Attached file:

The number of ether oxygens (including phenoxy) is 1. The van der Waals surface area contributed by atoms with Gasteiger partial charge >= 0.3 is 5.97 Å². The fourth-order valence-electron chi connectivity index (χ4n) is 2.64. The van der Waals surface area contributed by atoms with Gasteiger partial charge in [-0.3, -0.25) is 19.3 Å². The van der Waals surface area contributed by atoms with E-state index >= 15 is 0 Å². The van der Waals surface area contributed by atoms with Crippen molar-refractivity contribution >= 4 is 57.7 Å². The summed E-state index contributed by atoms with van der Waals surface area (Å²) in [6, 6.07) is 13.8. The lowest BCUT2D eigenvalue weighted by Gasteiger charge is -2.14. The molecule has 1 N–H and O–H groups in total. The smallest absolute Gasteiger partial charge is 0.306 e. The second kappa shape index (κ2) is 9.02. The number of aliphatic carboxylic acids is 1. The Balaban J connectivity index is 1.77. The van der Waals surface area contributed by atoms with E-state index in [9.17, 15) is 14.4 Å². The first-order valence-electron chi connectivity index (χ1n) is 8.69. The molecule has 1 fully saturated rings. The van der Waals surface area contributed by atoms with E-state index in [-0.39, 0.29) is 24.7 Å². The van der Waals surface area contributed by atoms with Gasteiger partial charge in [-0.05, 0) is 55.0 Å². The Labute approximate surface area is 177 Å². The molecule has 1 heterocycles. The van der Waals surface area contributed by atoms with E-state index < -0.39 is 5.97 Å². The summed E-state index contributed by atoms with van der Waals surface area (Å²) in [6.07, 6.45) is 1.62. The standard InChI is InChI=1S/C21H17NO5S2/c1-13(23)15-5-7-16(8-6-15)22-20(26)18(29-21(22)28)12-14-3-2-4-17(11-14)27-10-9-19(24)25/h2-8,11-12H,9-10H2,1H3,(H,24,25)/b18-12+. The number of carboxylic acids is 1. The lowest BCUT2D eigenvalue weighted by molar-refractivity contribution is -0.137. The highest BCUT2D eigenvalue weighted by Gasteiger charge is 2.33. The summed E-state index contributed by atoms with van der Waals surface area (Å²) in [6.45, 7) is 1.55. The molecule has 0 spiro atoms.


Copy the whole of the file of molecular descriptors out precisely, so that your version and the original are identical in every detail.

The number of ether oxygens (including phenoxy) is 1. The van der Waals surface area contributed by atoms with Gasteiger partial charge >= 0.3 is 5.97 Å². The fourth-order valence-electron chi connectivity index (χ4n) is 2.64. The van der Waals surface area contributed by atoms with Gasteiger partial charge in [-0.3, -0.25) is 19.3 Å². The van der Waals surface area contributed by atoms with E-state index >= 15 is 0 Å². The van der Waals surface area contributed by atoms with Crippen molar-refractivity contribution >= 4 is 57.7 Å². The summed E-state index contributed by atoms with van der Waals surface area (Å²) in [6, 6.07) is 13.8. The lowest BCUT2D eigenvalue weighted by Gasteiger charge is -2.14. The molecule has 1 N–H and O–H groups in total. The smallest absolute Gasteiger partial charge is 0.306 e. The second kappa shape index (κ2) is 9.02. The number of aliphatic carboxylic acids is 1. The Balaban J connectivity index is 1.77. The van der Waals surface area contributed by atoms with E-state index in [9.17, 15) is 14.4 Å². The first-order valence-electron chi connectivity index (χ1n) is 8.69. The molecule has 1 fully saturated rings. The van der Waals surface area contributed by atoms with E-state index in [-0.39, 0.29) is 24.7 Å². The van der Waals surface area contributed by atoms with Gasteiger partial charge in [-0.05, 0) is 55.0 Å². The Labute approximate surface area is 177 Å². The molecule has 1 heterocycles. The van der Waals surface area contributed by atoms with E-state index < -0.39 is 5.97 Å². The summed E-state index contributed by atoms with van der Waals surface area (Å²) in [6.07, 6.45) is 1.62. The standard InChI is InChI=1S/C21H17NO5S2/c1-13(23)15-5-7-16(8-6-15)22-20(26)18(29-21(22)28)12-14-3-2-4-17(11-14)27-10-9-19(24)25/h2-8,11-12H,9-10H2,1H3,(H,24,25)/b18-12+. The number of carboxylic acids is 1. The lowest BCUT2D eigenvalue weighted by molar-refractivity contribution is -0.137. The highest BCUT2D eigenvalue weighted by Gasteiger charge is 2.33. The summed E-state index contributed by atoms with van der Waals surface area (Å²) in [6.45, 7) is 1.55. The molecule has 0 spiro atoms.